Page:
“My experience has been really bad. The fact that you have to sit there without moving around is overwhelming which also led me to fail the exam. It just made me more nervous and hence, I blanked out! I still have to write a final just hoping I can calm my nerves down for that. But if any course, in term 2, is going to be Proctorio based I would be dropping it happily”
“The program was extremely invasive, without being able to appropriately prevent cheating. A gross invasion of my privacy without justifiable cause”
“Proctorio’s movement tracking technology isn’t accessible to students with movement disorders like myself. Every time a class uses the program, I have to tell my profs that I have a tic disorder and that I’m going to flag the system which completely defeats the purpose of using the technology in the first place to catch cheating. Universities and profs don’t take students with disabilities into account when using these lockdown browsers.”
“Proctorio is a terrible company/software which violates privacy in the name of academic integrity...in the online setting memory-based assessments are asinine. Exams should evaluate the application of concepts and theories, not someone's ability to absorb and regurgitate meaningless facts and statistics. Finally, these programs result in an unbelievable amount of stress for students and professors that is both unreasonable and unfair. I will not take any courses which require the use of software such as Proctorio or lockdown browser. Bottom line: Proctorio is a garbage program run by a garbage company which has profited on Universities' inability and/or unwillingness to actually adapt to this new online format.”
“The software is extremely invasive. It made me feel very uncomfortable and caused me to work slower than usual.”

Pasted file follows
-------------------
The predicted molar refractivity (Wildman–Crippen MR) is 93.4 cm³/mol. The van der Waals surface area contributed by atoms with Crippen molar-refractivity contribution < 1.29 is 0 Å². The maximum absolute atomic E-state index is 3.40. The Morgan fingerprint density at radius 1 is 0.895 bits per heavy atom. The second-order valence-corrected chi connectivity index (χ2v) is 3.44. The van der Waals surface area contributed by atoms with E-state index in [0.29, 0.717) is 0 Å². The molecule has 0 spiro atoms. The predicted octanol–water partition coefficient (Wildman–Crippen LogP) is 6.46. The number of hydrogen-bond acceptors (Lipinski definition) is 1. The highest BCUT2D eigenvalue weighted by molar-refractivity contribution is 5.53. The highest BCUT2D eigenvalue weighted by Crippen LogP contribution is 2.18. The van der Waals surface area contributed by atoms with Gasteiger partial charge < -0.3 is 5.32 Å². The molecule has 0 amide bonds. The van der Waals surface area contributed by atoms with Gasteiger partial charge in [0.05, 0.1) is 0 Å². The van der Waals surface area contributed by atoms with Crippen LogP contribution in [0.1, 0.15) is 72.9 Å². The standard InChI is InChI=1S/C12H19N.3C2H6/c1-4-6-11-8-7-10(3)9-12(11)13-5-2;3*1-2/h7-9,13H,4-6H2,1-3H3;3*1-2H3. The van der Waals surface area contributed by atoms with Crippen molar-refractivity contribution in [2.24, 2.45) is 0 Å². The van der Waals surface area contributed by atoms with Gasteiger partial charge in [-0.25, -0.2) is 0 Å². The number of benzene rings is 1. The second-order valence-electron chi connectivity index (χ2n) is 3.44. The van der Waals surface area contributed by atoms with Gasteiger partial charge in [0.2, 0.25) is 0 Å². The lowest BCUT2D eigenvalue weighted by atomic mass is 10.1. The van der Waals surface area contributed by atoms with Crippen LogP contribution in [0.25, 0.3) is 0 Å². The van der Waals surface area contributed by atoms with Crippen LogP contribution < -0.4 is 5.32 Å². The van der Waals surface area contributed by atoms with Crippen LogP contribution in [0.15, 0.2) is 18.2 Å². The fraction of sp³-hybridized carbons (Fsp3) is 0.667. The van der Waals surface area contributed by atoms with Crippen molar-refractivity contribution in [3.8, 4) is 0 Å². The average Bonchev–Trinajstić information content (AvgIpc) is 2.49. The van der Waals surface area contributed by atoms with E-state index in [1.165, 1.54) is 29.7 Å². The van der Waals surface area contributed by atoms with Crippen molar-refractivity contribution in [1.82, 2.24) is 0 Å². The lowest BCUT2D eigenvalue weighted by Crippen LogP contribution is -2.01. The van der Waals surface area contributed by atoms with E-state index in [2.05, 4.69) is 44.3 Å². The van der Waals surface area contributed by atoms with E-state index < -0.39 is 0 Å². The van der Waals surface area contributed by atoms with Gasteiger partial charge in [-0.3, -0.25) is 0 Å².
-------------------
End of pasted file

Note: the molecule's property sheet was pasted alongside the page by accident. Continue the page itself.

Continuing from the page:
Though these are all different UBCO students’ opinions, the consensus seems to be the same: Proctorio is invasive and detrimental to the student experience. There are other methods of evaluating students online that are more effective than invigilated exams, such as open-book tests or exams.
Moreover, Proctorio also requires a strong internet connection, and not all students can secure this connection in their respective situations. Sam Grinnell shared, “I was writing a midterm when Proctorio disconnected. It stopped saving quiz answers and I couldn't get it to reconnect. So, I hopped in my car and drove down to campus. I ran up to Commons, found an empty study room, and connected my laptop to the campus wifi. It was a fairly stressful experience having to drive during a timed exam. Proctorio requires a strong internet, which isn't necessarily something you can always count on, especially if you're like me and live in an apartment building that provides the internet.”
However, unlike Grinnell, many students do not live near campus while studying online. If they were to experience this issue, they would not have the opportunity to mitigate their problems as effectively.
There is no doubt Proctorio adds extra pressure and anxiety for students who are already under tremendously stressful circumstances. UBCO students are echoing the same message: stop using Proctorio as a means of online exam invigilation. Professors should find other ways to effectively test their students.